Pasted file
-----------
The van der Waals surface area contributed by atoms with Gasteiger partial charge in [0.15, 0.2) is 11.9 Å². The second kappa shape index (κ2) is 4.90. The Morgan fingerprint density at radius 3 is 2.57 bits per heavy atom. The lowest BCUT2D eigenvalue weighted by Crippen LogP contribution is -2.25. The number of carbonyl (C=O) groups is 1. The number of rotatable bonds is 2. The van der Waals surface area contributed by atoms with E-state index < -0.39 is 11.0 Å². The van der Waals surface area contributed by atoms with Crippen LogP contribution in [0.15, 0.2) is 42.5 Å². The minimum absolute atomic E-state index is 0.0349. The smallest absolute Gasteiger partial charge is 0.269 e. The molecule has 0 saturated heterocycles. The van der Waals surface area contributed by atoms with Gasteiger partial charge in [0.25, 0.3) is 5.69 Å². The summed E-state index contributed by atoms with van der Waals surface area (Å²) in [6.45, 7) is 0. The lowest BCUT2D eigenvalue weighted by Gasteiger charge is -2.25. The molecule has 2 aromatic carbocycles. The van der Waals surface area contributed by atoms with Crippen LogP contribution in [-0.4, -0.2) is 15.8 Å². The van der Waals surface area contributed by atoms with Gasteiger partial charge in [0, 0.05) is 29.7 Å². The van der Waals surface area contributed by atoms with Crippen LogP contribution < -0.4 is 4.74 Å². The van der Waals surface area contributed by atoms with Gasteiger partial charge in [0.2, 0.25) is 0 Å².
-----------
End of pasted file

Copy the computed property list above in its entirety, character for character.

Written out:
The van der Waals surface area contributed by atoms with Gasteiger partial charge in [0.15, 0.2) is 11.9 Å². The second kappa shape index (κ2) is 4.90. The Morgan fingerprint density at radius 3 is 2.57 bits per heavy atom. The lowest BCUT2D eigenvalue weighted by Crippen LogP contribution is -2.25. The number of carbonyl (C=O) groups is 1. The number of rotatable bonds is 2. The van der Waals surface area contributed by atoms with E-state index < -0.39 is 11.0 Å². The van der Waals surface area contributed by atoms with Crippen LogP contribution in [0.15, 0.2) is 42.5 Å². The minimum absolute atomic E-state index is 0.0349. The smallest absolute Gasteiger partial charge is 0.269 e. The molecule has 0 saturated heterocycles. The van der Waals surface area contributed by atoms with Gasteiger partial charge in [0.25, 0.3) is 5.69 Å². The summed E-state index contributed by atoms with van der Waals surface area (Å²) in [6.45, 7) is 0. The lowest BCUT2D eigenvalue weighted by Gasteiger charge is -2.25. The molecule has 2 aromatic carbocycles. The van der Waals surface area contributed by atoms with Crippen LogP contribution in [-0.4, -0.2) is 15.8 Å². The van der Waals surface area contributed by atoms with Gasteiger partial charge in [0, 0.05) is 29.7 Å². The van der Waals surface area contributed by atoms with Crippen LogP contribution < -0.4 is 4.74 Å². The van der Waals surface area contributed by atoms with Gasteiger partial charge in [0.2, 0.25) is 0 Å².